Oil @ $80 to boost GCC GDP

UAE's GDP at current market prices will increase from $369 billion last year to $398.8 billion in 2018 and $411.3 billion in 2019

United Arab Emirates, May 29, 2018

The GCC economies are expected to perform better following the recent surge in crude prices, analysts have said.

Last week, oil hit a high of $80 per barrel, which would increase revenues, improve fiscal and current account positions and boost nominal gross domestic product (GDP) growth of the Gulf economies, they said.

Monica Malik, chief economist, Abu Dhabi Commercial Bank (ADCB), said increase in oil revenues will be positive for the GCC's fiscal and current account positions and it will also boost nominal GDP growth of the UAE and Kuwait by realising small fiscal surpluses in 2018.

She noted that if the oil price remains at the current level, there could be some additional increase in government spending - above current forecasts, on infrastructure and other public sector projects.

The ADCB Research predicts that the UAE's GDP at current market prices will increase from $369 billion last year to $398.8 billion in 2018 and $411.3 billion in 2019.

Similarly, the UAE will post budget balance of 0.9 per cent of GDP in 2018 and 0.1 per cent in 2019 while current account will increase from 4.3 per cent last year to 5.6 per cent this year and will drop to 3.9 per cent in 2019.

In Saudi Arabia, GDP will increase from $683.8 billion in 2017 to $737.5 billion in 2018 and $773.1 billion next year. While current account will increase from 0.9 per cent in 2017 to 5.5 per cent this year but will slip to 3.2 per cent in 2019. Similarly, budget balance deficit will shrink from 9 per cent of GDP in 2017 to 7 per cent this year but will increase again to 7.6 next year due to slip in oil prices expected in 2019.

Malik said there could be some downside pressure to real oil GDP growth forecasts for 2018 if the GCC countries continue to produce oil at their first quarter of 2018 levels. Its current assumption is for steady annual production in 2018 at the 2017 levels. Some countries, such as Kuwait, Saudi Arabia and the UAE, lowered their output in first quarter of 2018.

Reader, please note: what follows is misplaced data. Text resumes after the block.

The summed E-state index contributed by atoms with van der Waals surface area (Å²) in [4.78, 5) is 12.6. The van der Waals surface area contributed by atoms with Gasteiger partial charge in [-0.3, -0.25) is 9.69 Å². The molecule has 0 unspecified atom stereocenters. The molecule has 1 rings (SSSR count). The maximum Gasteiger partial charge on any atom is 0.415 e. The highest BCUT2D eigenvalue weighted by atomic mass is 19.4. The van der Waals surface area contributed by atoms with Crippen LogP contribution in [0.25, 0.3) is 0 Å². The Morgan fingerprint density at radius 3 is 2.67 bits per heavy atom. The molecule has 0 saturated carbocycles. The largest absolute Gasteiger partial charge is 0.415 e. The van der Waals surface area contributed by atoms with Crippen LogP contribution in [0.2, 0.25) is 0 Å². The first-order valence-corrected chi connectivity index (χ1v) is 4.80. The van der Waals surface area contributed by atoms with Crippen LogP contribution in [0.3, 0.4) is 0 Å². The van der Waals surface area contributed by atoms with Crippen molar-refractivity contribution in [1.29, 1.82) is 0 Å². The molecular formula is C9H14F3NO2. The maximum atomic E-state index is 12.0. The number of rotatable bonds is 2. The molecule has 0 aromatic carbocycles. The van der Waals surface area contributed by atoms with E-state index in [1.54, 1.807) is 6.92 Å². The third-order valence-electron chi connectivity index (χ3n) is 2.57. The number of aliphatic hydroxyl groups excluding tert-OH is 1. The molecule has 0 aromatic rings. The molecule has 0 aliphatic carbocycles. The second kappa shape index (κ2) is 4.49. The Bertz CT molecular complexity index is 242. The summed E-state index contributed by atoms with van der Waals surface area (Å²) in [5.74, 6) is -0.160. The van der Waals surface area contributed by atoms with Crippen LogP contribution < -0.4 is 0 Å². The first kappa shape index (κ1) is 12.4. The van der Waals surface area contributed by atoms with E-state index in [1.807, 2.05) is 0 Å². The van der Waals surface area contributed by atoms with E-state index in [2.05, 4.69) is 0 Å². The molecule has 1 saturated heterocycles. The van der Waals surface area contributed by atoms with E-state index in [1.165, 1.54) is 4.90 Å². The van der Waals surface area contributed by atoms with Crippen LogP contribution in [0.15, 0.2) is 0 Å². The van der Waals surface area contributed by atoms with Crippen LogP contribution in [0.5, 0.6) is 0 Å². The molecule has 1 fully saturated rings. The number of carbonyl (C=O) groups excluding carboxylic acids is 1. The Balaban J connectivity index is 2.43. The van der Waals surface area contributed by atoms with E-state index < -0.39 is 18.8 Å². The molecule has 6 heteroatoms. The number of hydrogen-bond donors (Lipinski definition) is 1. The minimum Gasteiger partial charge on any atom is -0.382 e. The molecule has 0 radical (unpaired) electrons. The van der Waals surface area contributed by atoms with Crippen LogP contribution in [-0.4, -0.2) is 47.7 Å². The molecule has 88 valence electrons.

Crude oil prices slid below $80 per barrel on the weekend after Saudi Arabia and Russia said Opec and its allies may boost output in the second half of this year. Brent crude futures stood at $75.35 a barrel at 0913GMT while US West Texas Intermediate crude futures were traded at $66.69.

'Even in this event, we still see a solid rise in the GCC oil revenue with the higher oil price,' Malik added.

Emirates NBD also revised oil prices forecast higher with Brent averaging around $69 per barrel this year.

'Prices should begin to taper off slightly by the end of the year even with a relatively wide deficit as we think the risk of a broader slowdown in global growth will become more apparent by the end of 2018,' Khatija Haque, head of Mena Research, said in a note.

Oil to remain volatile

MR Raghu, managing director, MarmoreMena Intelligence, believes that oil prices could exhibit significant volatility going ahead due to US withdrawal from Iranian nuclear deal, exacerbated situation by the fall in output from Venezuela and constraints in US production growth.

International Monetary Fund has cut its 2018 oil GDP growth forecasts for most GCC countries, citing the medium-term outlook for oil prices remained highly uncertain and subdued despite the upward revision of oil price assumptions for 2018.

According to IMF, oil prices are expected to average $62 a barrel in 2018, which is below the level most GCC governments need to balance their budgets, this will keep their public finances in deficit.

According to Raghu, some of the factors exerting upward pressure on oil in the coming months would be continued pipeline constraints and infrastructure bottlenecks faced by US Shale production, geopolitical tensions in several producing nations, and US withdrawal from the Iran nuclear deal and reimposed restrictions on Iranian oil exports. While, the downside risks to oil prices are, potential weakening in compliance in the Opec/non-Opec production cuts or outright termination of the accord, growing oil production from Libya and Nigeria, and faster-than-anticipated US shale production.

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